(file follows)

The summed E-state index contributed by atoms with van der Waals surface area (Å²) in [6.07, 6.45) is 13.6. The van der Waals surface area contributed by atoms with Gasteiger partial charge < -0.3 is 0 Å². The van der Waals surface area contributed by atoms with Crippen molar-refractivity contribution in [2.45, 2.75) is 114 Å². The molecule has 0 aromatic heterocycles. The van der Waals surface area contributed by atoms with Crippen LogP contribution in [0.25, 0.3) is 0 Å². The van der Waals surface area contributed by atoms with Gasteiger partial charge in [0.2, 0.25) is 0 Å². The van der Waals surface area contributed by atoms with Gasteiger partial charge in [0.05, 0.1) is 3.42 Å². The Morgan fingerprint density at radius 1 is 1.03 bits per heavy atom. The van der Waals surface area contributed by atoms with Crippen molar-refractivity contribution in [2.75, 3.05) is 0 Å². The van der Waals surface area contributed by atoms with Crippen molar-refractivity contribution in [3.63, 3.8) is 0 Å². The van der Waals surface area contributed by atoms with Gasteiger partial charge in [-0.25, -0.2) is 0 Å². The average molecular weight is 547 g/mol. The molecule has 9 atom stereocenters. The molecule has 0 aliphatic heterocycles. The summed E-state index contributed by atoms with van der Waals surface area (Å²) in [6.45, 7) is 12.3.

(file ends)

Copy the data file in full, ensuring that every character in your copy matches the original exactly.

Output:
The summed E-state index contributed by atoms with van der Waals surface area (Å²) in [6.07, 6.45) is 13.6. The van der Waals surface area contributed by atoms with Gasteiger partial charge < -0.3 is 0 Å². The van der Waals surface area contributed by atoms with Crippen molar-refractivity contribution in [2.45, 2.75) is 114 Å². The molecule has 0 aromatic heterocycles. The van der Waals surface area contributed by atoms with Crippen LogP contribution in [0.25, 0.3) is 0 Å². The van der Waals surface area contributed by atoms with Gasteiger partial charge in [0.2, 0.25) is 0 Å². The van der Waals surface area contributed by atoms with Gasteiger partial charge in [0.05, 0.1) is 3.42 Å². The Morgan fingerprint density at radius 1 is 1.03 bits per heavy atom. The van der Waals surface area contributed by atoms with Crippen molar-refractivity contribution in [2.75, 3.05) is 0 Å². The van der Waals surface area contributed by atoms with Crippen molar-refractivity contribution in [3.63, 3.8) is 0 Å². The van der Waals surface area contributed by atoms with Gasteiger partial charge in [-0.25, -0.2) is 0 Å². The average molecular weight is 547 g/mol. The molecule has 9 atom stereocenters. The molecule has 0 aliphatic heterocycles. The summed E-state index contributed by atoms with van der Waals surface area (Å²) in [6.45, 7) is 12.3.